I go to nature to be soothed and healed, and to have my senses put in order.
John Burroughs

Sunday, April 21, 2024

Birds, plants, hiking and digging...

 April 21, 2024

 It has been a week of cool temperatures, a few sunny days, and a lot of wind. There has also been rain, and a few gusting snow flurries coming suddenly out of nowhere, between sunny breaks in the clouds. A few of the flurries came down as bouncing pellets, not quite hail, but hard enough to be heard pattering on the roof. All of it melted on contact.

The new herb bed framing is in, levelled, soil chinked in around the perimeter, and white clover seed pressed into the edges.

The new planks are thicker and wider, and made of hemlock, so here's hoping they last longer. Because the planks were wider, I had to dig out the edges more to set them in because I want to keep my 4 X 16 inside measurements. I am always amazed at what I dig out from the 'undisturbed' soil. I wonder at the habits of those who came before, because there is always stuff. I've found square nails, bits of glass and crockery, and even once, the leather upper of a boot!
Did they just throw stuff wherever?? 

This brown Javex jug was found intact, behind a stone fence, the sun glinted off a bit of it sticking out of the forest litter and drew our attention.

The pond is up, beautifully full, and yesterday a Belted Kingfisher flew a chattering pass over it.

Early in the week, the Tree Swallows returned. There was suddenly a lot of chittering around me, and looking up, there were 5 swallows zipping around the clearing, and arguing over the nest box. A pair appeared to win the rights, and they have been perching on the clothesline poles and above the nest box daily. Nest building has not started yet.

Last weekend we took a hike just inside the Algonquin Park boundary to a place where Trailing Arbutus grows. It is an early spring bloomer with an amazing fragrance. The leaves are evergreen, and the waxen flowers are white, and pale pink.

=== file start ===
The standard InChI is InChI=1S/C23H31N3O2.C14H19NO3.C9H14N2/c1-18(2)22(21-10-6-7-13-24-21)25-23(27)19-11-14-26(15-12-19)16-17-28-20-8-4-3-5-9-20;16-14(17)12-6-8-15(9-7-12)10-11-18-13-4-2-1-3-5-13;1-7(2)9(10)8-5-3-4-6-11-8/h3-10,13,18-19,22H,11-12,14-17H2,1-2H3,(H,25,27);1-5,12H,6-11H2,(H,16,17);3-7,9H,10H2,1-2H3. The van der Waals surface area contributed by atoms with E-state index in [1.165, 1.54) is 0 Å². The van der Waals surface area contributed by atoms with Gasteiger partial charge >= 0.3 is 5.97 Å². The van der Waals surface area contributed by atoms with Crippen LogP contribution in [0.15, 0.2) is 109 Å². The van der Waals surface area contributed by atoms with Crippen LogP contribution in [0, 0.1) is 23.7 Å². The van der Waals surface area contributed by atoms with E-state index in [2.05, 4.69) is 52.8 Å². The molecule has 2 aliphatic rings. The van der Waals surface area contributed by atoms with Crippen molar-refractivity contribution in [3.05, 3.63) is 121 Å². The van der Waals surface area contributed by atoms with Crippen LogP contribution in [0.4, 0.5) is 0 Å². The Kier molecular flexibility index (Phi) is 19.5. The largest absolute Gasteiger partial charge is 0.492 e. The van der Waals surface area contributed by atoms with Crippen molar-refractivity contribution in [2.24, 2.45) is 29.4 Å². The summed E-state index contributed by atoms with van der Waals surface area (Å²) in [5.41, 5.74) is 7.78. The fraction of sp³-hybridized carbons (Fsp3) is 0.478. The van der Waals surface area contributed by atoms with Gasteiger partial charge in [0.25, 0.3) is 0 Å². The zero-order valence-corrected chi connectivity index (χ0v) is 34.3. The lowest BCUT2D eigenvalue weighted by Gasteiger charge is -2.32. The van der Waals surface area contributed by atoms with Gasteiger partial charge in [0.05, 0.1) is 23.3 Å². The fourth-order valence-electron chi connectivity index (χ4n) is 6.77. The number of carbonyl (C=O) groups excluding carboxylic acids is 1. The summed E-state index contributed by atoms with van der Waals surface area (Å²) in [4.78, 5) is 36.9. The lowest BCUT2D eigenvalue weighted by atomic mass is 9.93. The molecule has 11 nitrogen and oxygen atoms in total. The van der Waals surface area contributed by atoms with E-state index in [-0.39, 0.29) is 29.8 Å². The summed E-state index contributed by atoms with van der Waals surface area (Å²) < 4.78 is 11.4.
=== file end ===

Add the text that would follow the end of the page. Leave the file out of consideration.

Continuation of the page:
Closer to home, in some disturbed soil, wee Drabna is blooming. A tiny, tiny plant that one could very easily overlook.
Crinkly, dark green rhubarb leaves are unfurling, and soon there may be enough stalks for a small harvest. The earliest tree to leaf out is the crab apple tree, and this year is it's bi-yearly bloom year. The buds are open just enough to make out the tiny, tight bud clusters.



  1. I think people used to bury their broken and discarded items. I know I've found all sorts of interesting artifacts when I dig. No trash service and probably no landfills. On the other hand, they didn't have gobs of useless plastic packaging to get rid of! The brown jug is a pretty neat find.

    1. Yes, we have found concentrated dump sites, but there also seems to be bits everywhere!
      You betcha, I am so grateful that the horrible plastic was not invented back then!! I pick up enough of that crap along our road! I could rant and rant about litterers...and often do!

  2. I loved everything about this post! Last year I saved all the bits and pieces that emerged when I rototilled my vegetable garden - many nails (square ones as well, bits of ceramics, bits of glass...). That is amazing to have found that brown jug! And how exciting about a new raised bed (honestly, that is exciting for me!). We have had similar weather, including actual hail about a week ago. Come on, real Spring! -Jenn

    1. Thanks, Jenn! My beds are native soil, a sandy loam, but are getting better yearly with the addition of manure and compost. Bits of glass, ceramic, etc. keep showing up in the spring, and I can pick them off the soil surface. Imagine that Javex used to come in glass bottles! Heavy frost last night, but...the sun is shining!

  3. I have a patch of trailing arbutus just in front of my compost pit. No sign of flowers yet. That area doesn't ever get any sunshine.

  4. Yes, there was a big difference, as far as blooming goes, to the plants on open, sun facing spots vs. ones in shadier areas.